Last week, I shared an image I saw on Facebook. In it, a Tumblr user paraphrases interactions they’ve had regarding characters of the non-white, non-cisgendered, non-heterosexual variety: “Why is this character xyz?” The author’s answer: “Why not?”
So I posted this. And someone I respect quite a lot commented that the “why not” attitude was lazy writing. That it indicated that the author tossed the diversity in for the sake of diversity, rather than taking the time and making the effort to think about what it means and how it fits within the narrative as a whole.
If only more white writers took the time to consider why their characters are white and how their whiteness fits into the narrative.
And I understand his point. I am a fan of making narrative choices for considered, thought-out reasons.
But in a literary world with so little representation of diversity, “why not” becomes an incredibly important question to ask.
The way I write, my first drafts are a generally me throwing out everything I can think of and seeing what sticks. But I’m terrible at including diverse representations in that first draft. I make an effort, but I struggle. Then as I edit and beta readers call out my shortcomings, my writer-brain makes suggestions. This character should be genderfluid, those two women should be romantically involved.
Here’s a secret: sometimes, I don’t want to make those changes. I don’t want to put in the work, so sometimes I look for reasons not to. This is how I discovered the power of the “why not” question. Overwhelmingly, I find reasons to follow through with the changes. They offer solutions to plot holes and weaknesses I hadn’t even articulated to myself yet.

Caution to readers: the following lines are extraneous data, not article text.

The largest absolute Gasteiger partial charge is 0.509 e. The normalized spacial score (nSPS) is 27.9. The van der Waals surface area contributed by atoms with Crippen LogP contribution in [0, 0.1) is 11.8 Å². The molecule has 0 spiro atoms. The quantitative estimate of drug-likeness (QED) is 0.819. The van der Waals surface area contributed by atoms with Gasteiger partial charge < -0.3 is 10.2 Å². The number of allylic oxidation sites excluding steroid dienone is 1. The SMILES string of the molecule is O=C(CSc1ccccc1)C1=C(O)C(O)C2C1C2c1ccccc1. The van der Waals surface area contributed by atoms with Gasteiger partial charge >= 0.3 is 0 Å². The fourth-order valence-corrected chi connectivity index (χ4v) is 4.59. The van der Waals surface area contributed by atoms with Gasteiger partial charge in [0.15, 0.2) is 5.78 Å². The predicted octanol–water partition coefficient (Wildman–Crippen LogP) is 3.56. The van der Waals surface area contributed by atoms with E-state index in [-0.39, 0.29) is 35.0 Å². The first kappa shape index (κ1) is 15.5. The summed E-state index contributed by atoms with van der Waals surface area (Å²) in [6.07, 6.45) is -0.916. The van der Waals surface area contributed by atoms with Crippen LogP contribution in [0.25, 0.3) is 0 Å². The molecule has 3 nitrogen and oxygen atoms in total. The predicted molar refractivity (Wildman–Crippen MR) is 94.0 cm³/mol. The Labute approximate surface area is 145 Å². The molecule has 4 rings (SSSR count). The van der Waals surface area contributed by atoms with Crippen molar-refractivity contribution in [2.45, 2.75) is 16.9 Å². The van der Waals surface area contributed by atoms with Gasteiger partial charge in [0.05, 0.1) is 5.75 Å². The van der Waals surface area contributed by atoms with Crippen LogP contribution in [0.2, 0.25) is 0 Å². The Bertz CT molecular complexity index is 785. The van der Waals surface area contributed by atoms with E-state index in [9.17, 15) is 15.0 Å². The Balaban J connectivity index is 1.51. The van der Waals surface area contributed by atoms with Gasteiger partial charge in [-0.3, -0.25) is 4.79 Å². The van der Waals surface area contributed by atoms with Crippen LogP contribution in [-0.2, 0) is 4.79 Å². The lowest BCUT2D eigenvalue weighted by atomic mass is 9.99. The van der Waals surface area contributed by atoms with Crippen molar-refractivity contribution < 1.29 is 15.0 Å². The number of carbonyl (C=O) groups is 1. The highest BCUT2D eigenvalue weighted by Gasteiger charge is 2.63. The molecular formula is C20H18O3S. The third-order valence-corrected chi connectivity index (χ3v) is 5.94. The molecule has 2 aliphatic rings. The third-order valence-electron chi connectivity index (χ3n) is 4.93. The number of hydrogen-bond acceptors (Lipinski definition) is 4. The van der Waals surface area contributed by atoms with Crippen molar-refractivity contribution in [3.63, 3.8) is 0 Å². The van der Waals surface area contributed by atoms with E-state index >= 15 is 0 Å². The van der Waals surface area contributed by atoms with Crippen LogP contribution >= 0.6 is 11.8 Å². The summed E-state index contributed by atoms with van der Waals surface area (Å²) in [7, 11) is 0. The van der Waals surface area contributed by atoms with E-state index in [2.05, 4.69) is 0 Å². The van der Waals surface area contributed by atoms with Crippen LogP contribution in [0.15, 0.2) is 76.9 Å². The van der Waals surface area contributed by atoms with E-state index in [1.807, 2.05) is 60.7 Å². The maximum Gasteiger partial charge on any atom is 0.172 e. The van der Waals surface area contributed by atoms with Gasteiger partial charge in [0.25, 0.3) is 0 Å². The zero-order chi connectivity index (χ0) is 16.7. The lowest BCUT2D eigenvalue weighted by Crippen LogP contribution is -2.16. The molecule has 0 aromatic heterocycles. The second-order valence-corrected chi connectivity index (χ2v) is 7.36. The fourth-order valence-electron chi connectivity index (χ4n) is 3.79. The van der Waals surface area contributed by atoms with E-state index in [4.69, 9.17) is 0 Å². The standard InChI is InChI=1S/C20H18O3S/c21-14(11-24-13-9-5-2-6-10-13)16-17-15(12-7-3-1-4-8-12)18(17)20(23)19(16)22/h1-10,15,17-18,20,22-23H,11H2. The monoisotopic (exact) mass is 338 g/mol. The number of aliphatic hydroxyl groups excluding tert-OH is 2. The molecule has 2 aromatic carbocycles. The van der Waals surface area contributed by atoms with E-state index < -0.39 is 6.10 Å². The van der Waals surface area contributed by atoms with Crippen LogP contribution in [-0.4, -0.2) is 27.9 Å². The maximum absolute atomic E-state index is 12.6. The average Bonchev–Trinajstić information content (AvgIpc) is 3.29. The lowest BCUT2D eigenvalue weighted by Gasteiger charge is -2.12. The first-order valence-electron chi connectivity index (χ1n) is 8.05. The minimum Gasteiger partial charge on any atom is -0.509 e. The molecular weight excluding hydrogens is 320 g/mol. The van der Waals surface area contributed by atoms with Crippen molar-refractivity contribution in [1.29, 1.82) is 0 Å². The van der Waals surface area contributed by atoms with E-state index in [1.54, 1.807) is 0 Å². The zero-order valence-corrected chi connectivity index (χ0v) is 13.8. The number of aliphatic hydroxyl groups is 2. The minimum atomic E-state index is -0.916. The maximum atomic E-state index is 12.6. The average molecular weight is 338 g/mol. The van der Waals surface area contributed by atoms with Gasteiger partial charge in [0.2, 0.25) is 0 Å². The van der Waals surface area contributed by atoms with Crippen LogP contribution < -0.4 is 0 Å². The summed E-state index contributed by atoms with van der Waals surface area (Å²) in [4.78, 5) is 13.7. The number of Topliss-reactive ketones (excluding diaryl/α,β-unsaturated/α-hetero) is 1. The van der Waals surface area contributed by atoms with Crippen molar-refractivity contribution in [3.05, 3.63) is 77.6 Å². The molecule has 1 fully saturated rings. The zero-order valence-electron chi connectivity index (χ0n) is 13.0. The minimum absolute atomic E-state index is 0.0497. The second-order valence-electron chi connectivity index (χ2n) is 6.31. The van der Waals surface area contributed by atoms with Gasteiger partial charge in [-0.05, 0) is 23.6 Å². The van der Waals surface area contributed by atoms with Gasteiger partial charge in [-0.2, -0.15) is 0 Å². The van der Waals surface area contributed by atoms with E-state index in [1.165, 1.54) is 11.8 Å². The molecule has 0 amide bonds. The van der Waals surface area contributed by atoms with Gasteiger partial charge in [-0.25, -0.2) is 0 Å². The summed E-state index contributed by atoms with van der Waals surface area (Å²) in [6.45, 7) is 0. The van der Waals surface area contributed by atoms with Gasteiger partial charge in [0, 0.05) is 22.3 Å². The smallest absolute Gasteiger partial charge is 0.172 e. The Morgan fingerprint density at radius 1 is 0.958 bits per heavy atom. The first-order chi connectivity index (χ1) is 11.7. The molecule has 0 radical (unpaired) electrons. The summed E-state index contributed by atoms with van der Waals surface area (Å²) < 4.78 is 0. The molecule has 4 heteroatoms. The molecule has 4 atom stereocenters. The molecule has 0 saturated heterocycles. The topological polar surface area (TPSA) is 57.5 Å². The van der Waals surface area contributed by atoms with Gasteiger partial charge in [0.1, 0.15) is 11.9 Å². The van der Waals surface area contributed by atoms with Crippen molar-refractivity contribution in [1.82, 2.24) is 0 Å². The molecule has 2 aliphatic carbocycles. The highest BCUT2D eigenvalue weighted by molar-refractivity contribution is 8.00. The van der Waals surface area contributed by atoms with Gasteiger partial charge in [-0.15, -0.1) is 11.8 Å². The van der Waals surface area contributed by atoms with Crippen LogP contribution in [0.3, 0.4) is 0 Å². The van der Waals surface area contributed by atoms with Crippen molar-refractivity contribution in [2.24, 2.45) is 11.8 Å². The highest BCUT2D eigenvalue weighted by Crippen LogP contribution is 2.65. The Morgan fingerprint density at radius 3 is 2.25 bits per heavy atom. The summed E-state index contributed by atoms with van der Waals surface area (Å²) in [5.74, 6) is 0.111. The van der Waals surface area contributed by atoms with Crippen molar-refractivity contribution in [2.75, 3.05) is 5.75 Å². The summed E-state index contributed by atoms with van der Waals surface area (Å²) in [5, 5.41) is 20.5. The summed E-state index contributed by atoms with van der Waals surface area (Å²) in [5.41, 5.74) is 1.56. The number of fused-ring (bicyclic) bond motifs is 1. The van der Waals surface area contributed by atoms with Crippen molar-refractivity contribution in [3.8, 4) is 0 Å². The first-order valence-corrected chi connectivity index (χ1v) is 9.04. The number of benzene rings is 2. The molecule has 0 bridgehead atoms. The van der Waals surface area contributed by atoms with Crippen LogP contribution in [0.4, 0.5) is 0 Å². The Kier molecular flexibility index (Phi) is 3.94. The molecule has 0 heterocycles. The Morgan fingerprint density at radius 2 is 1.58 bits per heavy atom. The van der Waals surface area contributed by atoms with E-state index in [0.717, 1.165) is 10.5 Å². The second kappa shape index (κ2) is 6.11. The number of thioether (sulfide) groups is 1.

Recently, I got a new story idea. For reasons that make sense in my story-brain, my main character’s family tends pretty exclusively to male. But I write female main characters. Because that’s what I do. So to keep her from being surrounded by male characters, I figured she’d have a trans cousin. Except . . .
Why couldn’t my main character be trans? That would make more sense than her being some fantastical exception to the rule.
So. Why not? Because it will be a hell of a lot of work. True, but lazy. Lazy is not a legitimate reason. So why not? Because I’ll probably get it wrong and be offensive and cause more harm than contributing to a lack of representation. And what if my story somehow keeps a trans voice from being heard?
Ok, the damage done by harmful representations? Real. So very, very real. That’s why sensitivity readers are so important. I have friends and communities I can draw on for that.
My voice being heard in place of someone who is trans? First off, I would hope that if it comes down to my story or a story written by someone with that lived experience, the publisher would not choose mine. If I have voice or choice in the matter, that will be my priority. Secondly, my story is not about what it’s like to be trans. I have not lived that experience and that is not my story to tell.
Granted, that supposes that not only I write this idea of mine, but that it gets so far as consideration by a publisher.
So if you’re not writing diverse representations, why not? Seriously: why is your fictional world less fantastically diverse than the one we live in? And if you’re trying to figure out if your character should be another ethnicity/heritage, or gender, or sexuality, honestly ask yourself, “why not?”